The number of people who have died from the Covid-19 coronavirus in Italy has risen to 148 after 41 new deaths were reported.
The increase was the highest for a single day to date. The number of cases also jumped by a new high of 769, reaching 3,858.
The UK has also confirmed its first death from coronavirus, with the Royal Berkshire NHS Trust issuing a statement saying: "Sadly, we can confirm that an older patient with underlying health conditions has died.
"The patient has previously been in and out of hospital for non-coronavirus reasons, but on this occasion was admitted and last night tested positive for coronavirus."
It comes after the World Health Organization said the coronavirus outbreak is not yet at pandemic level, but there are "very concerning signs".
Speaking in Geneva, WHO Director General Tedros Adhanom Ghebreyesus also warned that a number of countries are not taking all the steps needed to fight against the spread of the coronavirus.
He said he was concerned that a "long list" of countries were not showing "the level of political commitment" needed to "match the level of the threat we all face."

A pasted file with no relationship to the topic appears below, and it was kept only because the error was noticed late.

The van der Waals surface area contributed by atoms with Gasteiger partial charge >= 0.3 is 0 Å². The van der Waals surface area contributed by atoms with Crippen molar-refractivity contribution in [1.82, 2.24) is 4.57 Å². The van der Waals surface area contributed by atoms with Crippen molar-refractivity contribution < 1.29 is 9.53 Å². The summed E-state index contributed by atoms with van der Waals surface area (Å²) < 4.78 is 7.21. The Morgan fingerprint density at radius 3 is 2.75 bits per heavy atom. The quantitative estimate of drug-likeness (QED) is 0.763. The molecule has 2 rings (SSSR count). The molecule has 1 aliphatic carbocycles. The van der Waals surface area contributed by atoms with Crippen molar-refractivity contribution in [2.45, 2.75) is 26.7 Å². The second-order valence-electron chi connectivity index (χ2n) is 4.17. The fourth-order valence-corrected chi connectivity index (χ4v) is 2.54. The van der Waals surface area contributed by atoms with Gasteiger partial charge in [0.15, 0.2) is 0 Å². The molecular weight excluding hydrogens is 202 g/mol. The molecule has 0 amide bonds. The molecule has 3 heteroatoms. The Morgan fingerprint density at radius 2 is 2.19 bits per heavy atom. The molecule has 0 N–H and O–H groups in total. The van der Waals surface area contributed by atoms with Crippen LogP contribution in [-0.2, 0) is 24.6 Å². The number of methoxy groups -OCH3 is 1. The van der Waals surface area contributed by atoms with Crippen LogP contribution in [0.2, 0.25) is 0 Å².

"This is not a drill," he said.
Dr Tedros also said some people are saying the virus is already a pandemic, but the WHO does not think its containment strategy should be abandoned.
In the UK, the number of confirmed cases has exceeded 100. As of 9am, 18,083 people had been tested in the UK.
Some 116 people have tested positive, including 105 in England, three in Wales, six in Scotland and three in Northern Ireland. Just two days ago there were 51 UK cases.
Professor Chris Whitty said 17 people were diagnosed who had recently travelled from countries or clusters already under investigation. Eight people contracted the virus in the UK, he added.
Prof Whitty told MPs the UK has now mainly moved into the "delay phase" of tackling the virus.
Half of all coronavirus cases in the UK are most likely to occur in just a three-week period, with 95% of them over a nine-week period, he added.
Elsewhere, California has declared a state of emergency due to the virus, as a cruise ship was held off the coast over fears of a new outbreak.